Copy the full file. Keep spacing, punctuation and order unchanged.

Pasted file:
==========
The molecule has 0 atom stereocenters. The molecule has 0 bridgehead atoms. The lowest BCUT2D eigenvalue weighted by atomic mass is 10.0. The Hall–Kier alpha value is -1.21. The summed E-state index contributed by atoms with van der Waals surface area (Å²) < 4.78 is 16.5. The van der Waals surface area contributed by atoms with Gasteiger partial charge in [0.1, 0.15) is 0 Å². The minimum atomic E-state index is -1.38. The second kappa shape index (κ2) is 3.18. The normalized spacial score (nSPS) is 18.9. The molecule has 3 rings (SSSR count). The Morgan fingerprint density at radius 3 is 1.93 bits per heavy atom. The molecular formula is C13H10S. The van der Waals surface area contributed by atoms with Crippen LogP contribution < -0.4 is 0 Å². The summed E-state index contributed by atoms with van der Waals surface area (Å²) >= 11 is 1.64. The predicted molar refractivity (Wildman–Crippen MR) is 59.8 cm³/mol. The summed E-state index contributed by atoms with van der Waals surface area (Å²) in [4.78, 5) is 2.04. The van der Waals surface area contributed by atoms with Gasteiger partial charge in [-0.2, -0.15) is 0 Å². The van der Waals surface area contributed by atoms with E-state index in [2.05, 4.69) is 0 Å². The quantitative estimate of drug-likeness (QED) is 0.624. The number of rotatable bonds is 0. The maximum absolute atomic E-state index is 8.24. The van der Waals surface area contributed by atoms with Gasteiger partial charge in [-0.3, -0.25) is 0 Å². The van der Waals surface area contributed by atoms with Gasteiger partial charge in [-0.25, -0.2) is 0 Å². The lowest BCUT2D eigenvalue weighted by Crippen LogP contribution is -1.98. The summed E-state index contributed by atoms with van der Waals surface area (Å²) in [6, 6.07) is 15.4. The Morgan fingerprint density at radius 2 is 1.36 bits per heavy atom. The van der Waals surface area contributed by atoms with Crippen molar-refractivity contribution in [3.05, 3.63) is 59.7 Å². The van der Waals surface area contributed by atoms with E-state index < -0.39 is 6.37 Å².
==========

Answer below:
The molecule has 0 atom stereocenters. The molecule has 0 bridgehead atoms. The lowest BCUT2D eigenvalue weighted by atomic mass is 10.0. The Hall–Kier alpha value is -1.21. The summed E-state index contributed by atoms with van der Waals surface area (Å²) < 4.78 is 16.5. The van der Waals surface area contributed by atoms with Gasteiger partial charge in [0.1, 0.15) is 0 Å². The minimum atomic E-state index is -1.38. The second kappa shape index (κ2) is 3.18. The normalized spacial score (nSPS) is 18.9. The molecule has 3 rings (SSSR count). The Morgan fingerprint density at radius 3 is 1.93 bits per heavy atom. The molecular formula is C13H10S. The van der Waals surface area contributed by atoms with Crippen LogP contribution < -0.4 is 0 Å². The summed E-state index contributed by atoms with van der Waals surface area (Å²) >= 11 is 1.64. The predicted molar refractivity (Wildman–Crippen MR) is 59.8 cm³/mol. The summed E-state index contributed by atoms with van der Waals surface area (Å²) in [4.78, 5) is 2.04. The van der Waals surface area contributed by atoms with Gasteiger partial charge in [-0.2, -0.15) is 0 Å². The van der Waals surface area contributed by atoms with E-state index in [2.05, 4.69) is 0 Å². The quantitative estimate of drug-likeness (QED) is 0.624. The number of rotatable bonds is 0. The maximum absolute atomic E-state index is 8.24. The van der Waals surface area contributed by atoms with Gasteiger partial charge in [-0.3, -0.25) is 0 Å². The van der Waals surface area contributed by atoms with Gasteiger partial charge in [-0.25, -0.2) is 0 Å². The lowest BCUT2D eigenvalue weighted by Crippen LogP contribution is -1.98. The summed E-state index contributed by atoms with van der Waals surface area (Å²) in [6, 6.07) is 15.4. The Morgan fingerprint density at radius 2 is 1.36 bits per heavy atom. The van der Waals surface area contributed by atoms with Crippen molar-refractivity contribution in [3.05, 3.63) is 59.7 Å². The van der Waals surface area contributed by atoms with E-state index < -0.39 is 6.37 Å².